Phigenix v Genentech; Claims Found Not Unpatentable In Final Written Decision

Written byGwilym Attwell.

On October 27, the PTAB issued a Final Written Decision in an IPR challenging claims 1-8 of US Patent 8,337,856, directed to immunoconjugates comprising an anti-ErbB antibody, such as the humanized anti-ErbB2 antibody known as HERCEPTIN® (huMAb4D5-8), linked to a maytansinoid toxin. Petitioner had argued that claims 1-8 were obvious over a 1992 reference (Chari) in view of the HERCEPTIN label, and further in view of two additional references (Rosenblum 1999 and Pegram 1999).

Generally, the Petitioner contented that "Chari 1992 teaches all limitations recited in claims 1-8 of the '856 patent, except that it does not disclose huMAB4D5-8 (as recited in independent claim 1) or a pharmaceutically acceptable carrier (as recited in claim 5)." Additionally, the Petitioner asserted that "relying on the Rosenblum Declaration ... it would have been obvious to the ordinarily skilled artisan, at the time the '856 patent was filed, to substitute the mouse monoclonal TA.1 antibody in the immunoconjugate of Chari 1992 with the humanized mAb huMAB4D5-8 to produce the claim-recited immunoconjugates 'based on the teachings of Chari 1992 and HERCEPTIN® Label, as well as the general knowledge in the art at that time." In an attempt to provide motivation for the substitution of the mouse Ab of Chari with the humanized Ab, Petitioner argued thathumanized mAbs, such as huMAB4D5-8, were preferred over their mouse-derived counterparts for clinical applications, as indicated in Chari 1992 (Ex. 1012, 130, 1st col.);

  1. humanized mAbs, such as huMAB4D5-8, were preferred over their mouse-derived counterparts for clinical applications, as indicated in Chari 1992 (Ex. 1012, 130, 1st col.);
  2. huMAB4D5-8 selectively bound with high affinity to HER2 and had been approved for use to treat breast tumors in humans, as indicated in the HERCEPTIN® Label; and
  3. clinical studies indicated that huMAB4D5-8 worked well in combination with microtubule-directed chemotherapy agents for the treatment of breast cancer, as indicated in the HERCEPTIN® Label (Ex. 1008, 1, 1st col.)

Petitioner also contended that a reasonable expectation of success was present because "it was known that: (1) huMAB4D5-8 was more effective in treating breast cancer when used in combination with the microtubule targeting drug paclitaxel, as described in the HERCEPTIN® Label; (2) Chari 1992's maytansinoid conjugates targeted the same cells as huMAB4D5-8; and (3) an immunoconjugate containing a humanized antibody was less immunogenic, and therefore more effective in humans, than an immunoconjugate containing a mouse antibody."

In response Patent Owner provided "persuasive evidence [according to the PTAB] ... that in March 2000, at the time the '856 patent was filed, prior art indicated that HERCEPTIN®-maytansinoid immunoconjugates would have been expected to exhibit unacceptable levels of antigen-dependent toxicity in normal human liver tissue in patients. PO Resp. 1-13. For example, Patent Owner points to Pai-Scherf 1999 (Ex. 2029), which describes a Phase I clinical study of human patients receiving an immunoconjugate (erb-38) comprising a portion of the anti-HER2 monoclonal antibody e23 fused to a truncated form of Pseudomonas exotoxin A. As stated by Patent Owner, although the Pai-Scherf group "initiated the study in humans based on 'excellent antitumor activity and acceptable animal toxicities,'" it nonetheless observed unacceptable hepatotoxicity in all patients in the treatment group." (emphasis added).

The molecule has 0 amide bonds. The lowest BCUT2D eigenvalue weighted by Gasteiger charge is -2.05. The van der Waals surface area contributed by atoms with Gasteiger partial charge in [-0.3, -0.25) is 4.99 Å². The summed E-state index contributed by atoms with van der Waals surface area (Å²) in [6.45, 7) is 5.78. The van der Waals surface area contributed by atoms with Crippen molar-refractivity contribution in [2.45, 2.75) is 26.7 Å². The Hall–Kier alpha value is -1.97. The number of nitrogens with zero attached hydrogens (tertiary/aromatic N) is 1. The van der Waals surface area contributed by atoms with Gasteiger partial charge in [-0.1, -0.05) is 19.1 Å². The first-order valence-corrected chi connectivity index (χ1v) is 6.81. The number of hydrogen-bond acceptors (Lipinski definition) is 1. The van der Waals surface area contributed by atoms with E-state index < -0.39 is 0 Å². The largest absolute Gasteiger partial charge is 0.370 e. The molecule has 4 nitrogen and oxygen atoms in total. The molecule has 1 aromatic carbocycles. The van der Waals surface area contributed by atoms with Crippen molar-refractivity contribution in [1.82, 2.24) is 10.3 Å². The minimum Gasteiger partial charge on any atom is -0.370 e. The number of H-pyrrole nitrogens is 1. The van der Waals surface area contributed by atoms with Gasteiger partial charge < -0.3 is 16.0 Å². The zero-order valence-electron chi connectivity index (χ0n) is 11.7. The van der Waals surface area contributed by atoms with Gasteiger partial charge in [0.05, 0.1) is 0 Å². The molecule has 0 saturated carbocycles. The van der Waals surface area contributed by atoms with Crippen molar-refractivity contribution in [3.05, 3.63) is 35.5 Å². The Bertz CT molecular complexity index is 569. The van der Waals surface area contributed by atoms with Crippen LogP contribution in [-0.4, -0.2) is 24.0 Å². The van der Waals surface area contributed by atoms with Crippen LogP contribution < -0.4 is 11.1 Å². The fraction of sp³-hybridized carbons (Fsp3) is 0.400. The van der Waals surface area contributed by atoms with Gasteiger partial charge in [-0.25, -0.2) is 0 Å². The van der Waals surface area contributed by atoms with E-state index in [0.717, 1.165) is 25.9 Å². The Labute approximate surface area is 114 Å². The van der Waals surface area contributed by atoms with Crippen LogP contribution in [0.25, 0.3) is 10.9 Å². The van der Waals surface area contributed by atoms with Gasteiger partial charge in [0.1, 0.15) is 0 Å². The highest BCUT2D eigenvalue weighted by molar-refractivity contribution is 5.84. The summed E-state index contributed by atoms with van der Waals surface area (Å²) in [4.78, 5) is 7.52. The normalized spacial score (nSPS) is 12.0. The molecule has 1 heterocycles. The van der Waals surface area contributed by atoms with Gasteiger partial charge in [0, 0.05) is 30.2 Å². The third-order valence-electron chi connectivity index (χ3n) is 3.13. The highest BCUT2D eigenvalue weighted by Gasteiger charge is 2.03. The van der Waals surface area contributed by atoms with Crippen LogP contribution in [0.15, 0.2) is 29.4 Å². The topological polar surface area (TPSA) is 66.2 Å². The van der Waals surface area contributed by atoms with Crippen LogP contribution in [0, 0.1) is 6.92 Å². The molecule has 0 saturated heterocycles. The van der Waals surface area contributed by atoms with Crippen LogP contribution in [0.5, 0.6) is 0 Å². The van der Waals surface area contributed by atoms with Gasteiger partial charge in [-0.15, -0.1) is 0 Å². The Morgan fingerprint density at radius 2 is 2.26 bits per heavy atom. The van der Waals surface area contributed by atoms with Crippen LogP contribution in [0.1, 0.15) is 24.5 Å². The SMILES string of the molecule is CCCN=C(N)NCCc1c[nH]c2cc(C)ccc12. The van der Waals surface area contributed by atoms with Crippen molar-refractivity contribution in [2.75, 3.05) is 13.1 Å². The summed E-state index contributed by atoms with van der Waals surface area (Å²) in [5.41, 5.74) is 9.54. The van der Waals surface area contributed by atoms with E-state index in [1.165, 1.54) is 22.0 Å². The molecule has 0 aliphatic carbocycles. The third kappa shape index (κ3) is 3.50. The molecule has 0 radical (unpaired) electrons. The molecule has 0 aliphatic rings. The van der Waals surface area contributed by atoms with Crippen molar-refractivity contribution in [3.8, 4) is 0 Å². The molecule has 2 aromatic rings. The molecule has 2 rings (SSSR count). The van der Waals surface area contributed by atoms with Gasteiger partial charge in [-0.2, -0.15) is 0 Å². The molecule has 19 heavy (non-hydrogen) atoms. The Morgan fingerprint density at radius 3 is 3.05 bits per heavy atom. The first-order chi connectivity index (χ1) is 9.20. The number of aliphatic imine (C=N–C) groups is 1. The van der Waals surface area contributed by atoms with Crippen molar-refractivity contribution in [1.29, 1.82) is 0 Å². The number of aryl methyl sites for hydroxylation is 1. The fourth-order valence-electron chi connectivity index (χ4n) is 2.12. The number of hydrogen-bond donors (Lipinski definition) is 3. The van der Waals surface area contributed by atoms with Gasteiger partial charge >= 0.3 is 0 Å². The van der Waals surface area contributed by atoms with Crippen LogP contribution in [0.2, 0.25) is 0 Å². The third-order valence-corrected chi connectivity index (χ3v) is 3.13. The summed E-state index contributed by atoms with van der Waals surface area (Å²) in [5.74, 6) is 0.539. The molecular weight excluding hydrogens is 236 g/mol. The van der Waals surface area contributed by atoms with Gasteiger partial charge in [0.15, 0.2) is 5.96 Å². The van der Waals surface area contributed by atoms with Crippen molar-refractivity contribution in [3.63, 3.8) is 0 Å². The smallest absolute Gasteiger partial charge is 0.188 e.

Further, the PTAB held that the Patent Owner had provided:

Persuasive evidence that ordinary artisans would not have had a reasonable expectation that any immunoconjugate, much less the claimed Herceptin®-maytansinoid immunoconjugate in particular, would be useful to treat solid tumors in humans. PO Resp. 18-22 (describing prior failures in developing immunoconjugates for treating solid tumors), 47-51 (discussing long-felt need). As noted by Patent Owner, "[r]esearchers had targeted tumors with immunoconjugates for about 40 years before the '856 patent" without success. Id. at 21-22 (citing numerous exhibits). Patent Owner sufficiently points to evidence of record indicating that preparing any antibody-toxin immunoconjugate for use in the treatment of human tumors was difficult and unpredictable.

Accordingly, the PTAB decided that "Petitioner does not persuade us that a preponderance of the evidence establishes that a skilled artisan would have had a reasonable expectation of success in 2000 that a Herceptin®-maytansinoid immunoconjugate would be useful in the treatment of breast tumors in humans, as Petitioner asserts."

Objective indicia of non-obviousness

The PTAB also commented on Patent Owner's used of objective indicia of non-obviousness regarding claim 8. Specifically, the PTAB agreed that Patent Owner had provided evidence showing "unexpected superior results as compared to closest prior art compositions, fulfilling a long-felt and unmet need, praise in the field, and commercial success", including evidence that T-DM1/Kadcyla®, the product encompassed by the claim, "fulfilled a long-felt, unmet need for an immunoconjugate capable of targeting a solid tumor in patients without excessive toxicity". Additionally, the PTAB held that Patent Owner's evidence relating to the commercial success of the product thru its expert Mr. Jarosz (analyzed sales and prescription data, and marketing and promotional efforts relating to the product) was compelling. The PTAB agreed that the Patent Owner's secondary consideration evidence was not expected, and that the unexpected results were commensurate in scope with claim 8.

For more information, or to discuss with an attorney, contact us.